*personally know = I've met them a few times.  Spread over a few years.  I am their muse in my head only.

Another awesome person was my piano teacher of three years.  This man was a Chinese citizen who trained in the Russian Conservatory of Music.  (One thing we did luck out with at my college is that since we were in the heart of Detroit, we attracted a lot of great musicians who played with the DSO and sang with MOT.)  He scared the bejeebers out of me.  He was the nicest man in the world (who would occasionally slap my hands when I made the same mistake too many times) but he was so talented I was beyond intimidated. He did not speak a lot of discernible English, but he tried valiantly to connect with me, his silly American teenage student.

"KELLY!  HOW IS YOUR BOYFRIENNNNN?"  He asked me this every.single.lesson.  At the time I was dating a guitar major named Brian, and my teacher was so tickled at this relationship I didn't have the heart to tell him when we broke up.  Thankfully my very next relationship was with another guitar major named Brian (yes, my Brian that I eventually married) so I just pretended it was the same relationship the whole time.  (Me, saving face through a big fat lie.) (Kids, don't try this at home.) (But Mr. Li was thrilled about the engagement.)

(Other fun piano teacher facts:  He made me wear red to juries, which are like final exams for private lessons.  Juries are judged performances in front of other faculty members that also play your instrument.  Red symbolizes good fortune and joy which apparently I don't possess on my own.  He also made me cut my fingernails, claiming, "I want you to play majestically, not have majestic fingernails." I truly miss this man.)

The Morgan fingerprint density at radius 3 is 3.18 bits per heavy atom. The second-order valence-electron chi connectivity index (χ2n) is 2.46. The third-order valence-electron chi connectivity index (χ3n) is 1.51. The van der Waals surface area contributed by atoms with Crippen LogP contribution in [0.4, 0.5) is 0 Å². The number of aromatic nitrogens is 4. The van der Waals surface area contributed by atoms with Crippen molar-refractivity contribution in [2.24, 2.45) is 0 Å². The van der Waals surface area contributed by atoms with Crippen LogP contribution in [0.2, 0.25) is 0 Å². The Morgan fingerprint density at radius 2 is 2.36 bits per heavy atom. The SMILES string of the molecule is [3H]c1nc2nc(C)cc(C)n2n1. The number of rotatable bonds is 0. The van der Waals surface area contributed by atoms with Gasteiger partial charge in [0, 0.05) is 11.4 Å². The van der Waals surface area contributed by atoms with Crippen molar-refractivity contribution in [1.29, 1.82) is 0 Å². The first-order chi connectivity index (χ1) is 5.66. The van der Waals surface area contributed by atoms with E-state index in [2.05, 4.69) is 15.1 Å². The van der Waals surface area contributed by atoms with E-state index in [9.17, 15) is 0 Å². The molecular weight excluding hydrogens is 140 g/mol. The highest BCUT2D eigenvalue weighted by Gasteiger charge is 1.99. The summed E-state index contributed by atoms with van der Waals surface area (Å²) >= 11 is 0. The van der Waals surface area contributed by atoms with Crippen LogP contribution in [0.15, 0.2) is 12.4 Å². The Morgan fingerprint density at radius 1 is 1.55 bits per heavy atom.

Mostly what music school taught me is that I never want to go into music again.  Until, of course, I become a rock star and tour the world performing for the masses that understandably know unmatched talent when they see it.  The End.


  1. My mom was a music major and a pianist. I know all about that "Musical Type." My dad was a theater geek and together, they spawned me: the musical theater loving, oil painting, vocalizing, ceramics enthusiast who has an MFA in Writing but will make more money bartending than teaching in this economic climate. I know all about the job security issue. Le sigh.

    1. Dude, it's almost like you were genetically programmed to shun job security. In my Happy World your book sells billions of copies and you COULD retire for life but you won't because your fans will demand more to read so you'll keep writing. Because you owe the public.

      This is why I should be put in charge of the world.

  2. I loved this post. I know NOTHING about music, except that I like to listen to it, so I admire you greatly. Not to mention, I'd love to see you conduct. :)

    1. Me conducting is a treat, I assure you. And? Listening to music is the best part ;-)


Related Posts Plugin for WordPress, Blogger...